The match was rescheduled and has since been canceled. However, according to Buck and ESPN members, the league wanted players to warm up so that they could continue playing once the asphalt was removed from the field.
The league vehemently refuted this, with Troy Vincent, the NFL’s executive vice president of football operations, asserting that the broadcast team was never taught anything of such. While sports have resumed and the playoffs have been scheduled, the problem still remains, as per Business News.
Don Van Natta Jr., an ESPN senior writer, authored a lengthy essay in which he analyzed the events of last Monday in great detail. Multiple sources have informed ESPN that the proposal to restart the game came from a senior NFL rules expert who was inside the NFL Command Center at the time, according to Van Natta.
The information was sent to officiating specialist John Parry, who was working in the ESPN broadcast booth at the time. Buck, in turn, informed the audience that the game would continue four times.
Joe, just spoke with New York at the command center,” Parry said live. “The situation has escalated to the point where they want to give both teams, coaches, and personnel an opportunity to go back to the locker rooms, regroup themselves and therefore temporarily suspend play to give them that opportunity.” Given – whatever they need at this point, the teams are driving it.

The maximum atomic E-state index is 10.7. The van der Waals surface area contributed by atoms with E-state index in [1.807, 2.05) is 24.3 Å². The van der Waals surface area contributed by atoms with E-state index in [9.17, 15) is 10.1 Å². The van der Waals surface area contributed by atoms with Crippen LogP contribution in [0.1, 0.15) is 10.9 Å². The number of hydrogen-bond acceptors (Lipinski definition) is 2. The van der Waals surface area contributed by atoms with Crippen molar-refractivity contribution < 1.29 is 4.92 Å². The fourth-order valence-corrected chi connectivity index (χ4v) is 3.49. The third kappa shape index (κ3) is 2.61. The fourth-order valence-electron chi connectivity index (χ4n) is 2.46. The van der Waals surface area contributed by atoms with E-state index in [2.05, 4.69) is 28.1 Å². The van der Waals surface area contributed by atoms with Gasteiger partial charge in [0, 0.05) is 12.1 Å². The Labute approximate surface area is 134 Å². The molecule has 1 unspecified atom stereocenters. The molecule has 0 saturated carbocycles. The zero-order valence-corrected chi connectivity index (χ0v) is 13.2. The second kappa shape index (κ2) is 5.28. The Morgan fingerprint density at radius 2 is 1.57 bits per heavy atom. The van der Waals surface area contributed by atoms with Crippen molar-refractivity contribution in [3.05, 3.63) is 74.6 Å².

ESPN has since dismissed Vincent’s claims with the following statement:
There was constant communication in real time between ESPN and league and game officials. As a result, we reported the moment we were told and promptly updated fans as we learned of new information. It was an unprecedented, rapidly developing situation. All night we avoided speculating.
Parry declined to comment, stating only that “ESPN’s statement was accurate”.
Buck, on the other hand, was surprised to hear Vincent dispute information about his NFL resume. He also stated that if he had broadcast the incorrect message on live television, the league would have instantly censured him.
“If what I said in the eyes of the world on national TV was wrong in the eyes of the league, I would be immediately corrected,” he said. “And I wasn’t.”
“I can’t imagine what was going on in that room and the different scenarios and the heartache in that command center,” Buck said. “It is unprecedented, which we all have seen and gone through. Nothing is going to be perfect.
“All I know is that we went with the information the league gave me. I went on the air with a piece of information that they gave us in real-time through an open line of communication with the league by John Parry.